KINGSBURG - In a season that began with lofty expectations, the Vikings fall short of their goals.
Kingsburg’s perfect season officially ends with a 29-22 playoff loss to Central Valley Christian in the CIF Central Section Division III quarterfinals on Friday. The Vikings (10-1, 5-0 CSL) were the top seed while the Cavaliers (8-4, 3-2 CSL) were ranked No. 8 in the division.
“It’s a good group of guys and it’s real disappointing not to be able to finish the season like we wanted to,” Kingsburg head coach David Wilson said. “It was a great season, you’re ecstatic about going 10-0 and unfortunately in playoffs, there’s only one team that finishes with a win and unfortunately this year, it’s not going to be us. It definitely hurts.”
After Kingsburg had a 14-6 lead at the end of the first quarter, CVC went on to score 16 unanswered points to build a 22-14 advantage in the third quarter. The Vikings were held scoreless in the second and third quarters.
In the first quarter, Travis Hall completed a 15-yard touchdown pass to Josh Jackson and Micah Spomer returned an interception to the end zone.
When their offense needed it the most, the Vikings tied the game with one of their biggest plays of the night. Hall connected with Blake Spomer for a 39-yard touchdown inside the first minute of the fourth quarter. Kingsburg tied the game after Hall completed a pass to Micah Spomer for the two-point conversion.
On the next possession, CVC retook the lead at 29-22 on a 14-yard touchdown pass from Tyce Griswold to Logan Jacobi.
With a chance to tie the game, the Vikings were on the cusp of scoring, driving down the field to the Cavaliers' 20-yard line. On 3rd-and-15, Hall threw an interception to Dirk Nelson with 6:31 to play. CVC proceeded to close the game by running the ball nine-straight times on the final possession.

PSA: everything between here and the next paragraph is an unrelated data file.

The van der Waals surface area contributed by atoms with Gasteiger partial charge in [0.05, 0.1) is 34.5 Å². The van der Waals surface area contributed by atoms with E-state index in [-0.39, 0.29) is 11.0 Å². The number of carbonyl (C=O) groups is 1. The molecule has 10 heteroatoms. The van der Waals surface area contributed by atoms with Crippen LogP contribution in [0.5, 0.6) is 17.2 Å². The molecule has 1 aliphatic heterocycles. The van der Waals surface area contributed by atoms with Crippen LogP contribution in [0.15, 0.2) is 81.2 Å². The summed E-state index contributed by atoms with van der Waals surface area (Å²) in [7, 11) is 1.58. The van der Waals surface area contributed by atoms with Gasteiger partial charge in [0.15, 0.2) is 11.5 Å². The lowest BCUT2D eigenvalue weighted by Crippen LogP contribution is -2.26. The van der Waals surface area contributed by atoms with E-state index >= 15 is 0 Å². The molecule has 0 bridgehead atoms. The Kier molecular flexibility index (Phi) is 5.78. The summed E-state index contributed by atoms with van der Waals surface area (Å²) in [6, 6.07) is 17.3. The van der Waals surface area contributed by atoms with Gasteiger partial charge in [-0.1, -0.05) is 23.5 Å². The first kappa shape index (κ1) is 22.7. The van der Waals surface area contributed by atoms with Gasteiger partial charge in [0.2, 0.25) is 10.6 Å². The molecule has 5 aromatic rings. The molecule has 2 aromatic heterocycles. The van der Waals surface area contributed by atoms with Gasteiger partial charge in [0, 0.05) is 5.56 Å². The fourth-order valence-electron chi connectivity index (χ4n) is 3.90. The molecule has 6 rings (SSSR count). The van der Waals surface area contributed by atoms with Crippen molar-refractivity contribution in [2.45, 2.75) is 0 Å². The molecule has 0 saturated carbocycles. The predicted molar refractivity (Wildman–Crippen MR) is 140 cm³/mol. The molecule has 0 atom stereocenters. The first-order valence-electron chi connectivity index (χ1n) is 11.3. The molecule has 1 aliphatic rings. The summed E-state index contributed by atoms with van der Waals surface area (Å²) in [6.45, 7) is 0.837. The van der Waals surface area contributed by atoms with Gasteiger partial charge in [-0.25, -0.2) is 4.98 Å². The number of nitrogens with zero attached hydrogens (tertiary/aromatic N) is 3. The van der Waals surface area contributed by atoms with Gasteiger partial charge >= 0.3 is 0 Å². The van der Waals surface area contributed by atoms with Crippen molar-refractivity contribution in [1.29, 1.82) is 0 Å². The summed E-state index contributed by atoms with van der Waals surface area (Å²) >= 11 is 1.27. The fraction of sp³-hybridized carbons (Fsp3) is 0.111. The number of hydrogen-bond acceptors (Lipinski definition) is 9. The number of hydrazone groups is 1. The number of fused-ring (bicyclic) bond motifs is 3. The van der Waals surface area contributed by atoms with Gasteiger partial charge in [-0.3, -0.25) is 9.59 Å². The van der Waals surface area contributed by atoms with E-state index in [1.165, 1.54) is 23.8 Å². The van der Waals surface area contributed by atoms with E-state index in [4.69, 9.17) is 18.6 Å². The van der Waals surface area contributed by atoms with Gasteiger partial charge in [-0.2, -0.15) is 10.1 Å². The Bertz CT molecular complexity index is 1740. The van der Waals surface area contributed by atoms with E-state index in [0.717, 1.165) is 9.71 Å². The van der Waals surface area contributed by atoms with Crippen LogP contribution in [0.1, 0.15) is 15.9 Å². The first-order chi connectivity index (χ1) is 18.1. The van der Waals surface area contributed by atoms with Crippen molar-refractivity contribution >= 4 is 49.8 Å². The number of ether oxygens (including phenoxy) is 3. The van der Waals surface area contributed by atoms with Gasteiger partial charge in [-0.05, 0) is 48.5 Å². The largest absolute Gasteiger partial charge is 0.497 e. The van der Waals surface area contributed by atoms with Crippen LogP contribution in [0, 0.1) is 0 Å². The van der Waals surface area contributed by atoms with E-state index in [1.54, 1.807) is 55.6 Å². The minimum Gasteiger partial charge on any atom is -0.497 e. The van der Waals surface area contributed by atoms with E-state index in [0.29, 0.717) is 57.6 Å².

“You have to give CVC credit,” Wilson said. “I thought they had a really good game plan, putting us in a couple of tough spots. It’s always tough to play a team twice and they were ready to go.”
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In his final start, Hall completed 9-of-20 passes for 164 yards, two touchdowns and an interception. His interception was the Vikings only turnover of the night. Kingsburg’s defense had three takeaways on three interceptions from Griswold.
The Vikings struggled to run the ball all night by being held to 81 yards on 26 total carries. Offensively, Kingsburg was outgained 424-245 yards.
The defense struggled to contain the Cavaliers' running game, allowing 272 yards with 151 of those yards coming from Griswold. Jacobi rushed for 115 yards on 26 carries against the Vikings defense.
“As a football coach, everything is a learning process,” Wilson said. “We’re going to have to learn from this one and make some adjustments moving forward because we got a lot of good football players coming back next year. Those same expectations are going to be there.”
Despite the disappointing end, Kingsburg won its first outright Central Sequoia League title and put together its first 10-win season since 2013. That year, the Vikings were 10-2 overall and 4-0 against CSL opponents. Kingsburg entered the playoffs at 10-0 for the first time since 2009.
Next season, Wilson expects have nine returning starters on defense on eight returners on offense. With the addition of players from this year’s junior varsity team that went 10-0, Wilson said the future of the program is “bright.” Wilson added praise to this year’s seniors, who he said “deserved” a better outcome.
Kingsburg should open the 2020 season as one of the favorites to win the Division III title with return of quarterback Jett Jackson (ACL injury), alongside Blake Spomer, Micah Spomer, Kaden Tate, Connor McFall, and Cal Muxlow.
“At Kingsburg, the expectations are always high,” Wilson said. “That’s one thing I’ve learned being the football coach here. We’re always striving to win that last game. We want to win the last one.”
“It didn’t end the way we wanted it to end and nobody wanted it to end the way it did and you just learn from it. You take it as a lesson. Hopefully it motivates us in the offseason to lift that extra weight, run those extra runs, and do what it takes to get to this point again next year and go out there and compete. That’s all we’re trying to teach these kids to do.”